This pen can also take the a Parker twist converter with larger ink capacity than the slide converter and Parker cartridges.
The Pelikan Twist Converter takes more ink. It doesn't have a steel ball in it but also doesn't seem to suffer from ink sticking to the wall. It's fine with the two inks I've used so far; Visconti Blue and Aurora Blue.
This pen can also take international short and long cartridges.
The Frontier is a very smooth writer. To me it feels a bit like the nib is rolling over the paper. The nib is supposed to be F but it's more somewhere in between F and M. I like this line width a lot. The nib is steel and feels rather stiff.
I don't have much experiance so I can't tell you if it's a dry, medium or wet writer because I don't know the definitions of dry and wet writers. I can tell you that this nibs writes a bit dryer than the Pelikano nib. The ink I've used so far with this pen is Aurora Blue.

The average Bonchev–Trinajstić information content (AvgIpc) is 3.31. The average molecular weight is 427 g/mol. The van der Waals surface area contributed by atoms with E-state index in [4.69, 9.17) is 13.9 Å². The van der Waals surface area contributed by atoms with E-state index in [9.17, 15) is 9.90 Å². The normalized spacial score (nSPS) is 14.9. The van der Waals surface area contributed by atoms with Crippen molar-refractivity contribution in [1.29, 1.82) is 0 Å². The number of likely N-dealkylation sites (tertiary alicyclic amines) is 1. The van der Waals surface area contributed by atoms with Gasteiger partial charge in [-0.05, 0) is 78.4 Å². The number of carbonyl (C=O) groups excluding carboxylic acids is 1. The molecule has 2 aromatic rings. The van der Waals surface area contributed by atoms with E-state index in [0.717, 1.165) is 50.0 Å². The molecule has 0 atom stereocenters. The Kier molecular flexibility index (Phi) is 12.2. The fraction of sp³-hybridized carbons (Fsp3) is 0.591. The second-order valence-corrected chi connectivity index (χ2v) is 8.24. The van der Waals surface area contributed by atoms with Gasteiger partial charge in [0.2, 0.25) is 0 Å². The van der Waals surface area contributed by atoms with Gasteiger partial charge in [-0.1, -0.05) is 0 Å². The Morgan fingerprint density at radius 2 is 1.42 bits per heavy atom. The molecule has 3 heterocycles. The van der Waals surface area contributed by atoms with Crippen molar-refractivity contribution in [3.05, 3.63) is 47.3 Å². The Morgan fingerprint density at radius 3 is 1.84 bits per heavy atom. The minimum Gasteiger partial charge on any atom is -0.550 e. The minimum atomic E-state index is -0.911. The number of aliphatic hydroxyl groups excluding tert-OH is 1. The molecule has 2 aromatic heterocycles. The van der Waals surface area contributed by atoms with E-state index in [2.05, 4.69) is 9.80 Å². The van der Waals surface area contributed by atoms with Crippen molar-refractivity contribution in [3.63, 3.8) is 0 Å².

The Pelikano is also a very smooth writer. Especially with the Visconti Blue ink you feel like you're ice skating over the paper. With Aurora Blue there's a little bit more resistance from the paper but it's still very smooth. The nib is made of stainless steel but has some flex to it and is a bit wetter than the Frontier. Writing with this pen takes me back to my highschool years when a Pelikano pen was the only pen I used for everthing. For me it feels very close to perfect. In writing performance this pen beats all the others I got recently. With the Frontier as a very close second. Which, to be honest, could be just a question of preference.
Even though according to Dillo (again see post below) the line is MF, I'd say this is an M. It's slightly wider than the Frontier's F.
Filling the pen with ink: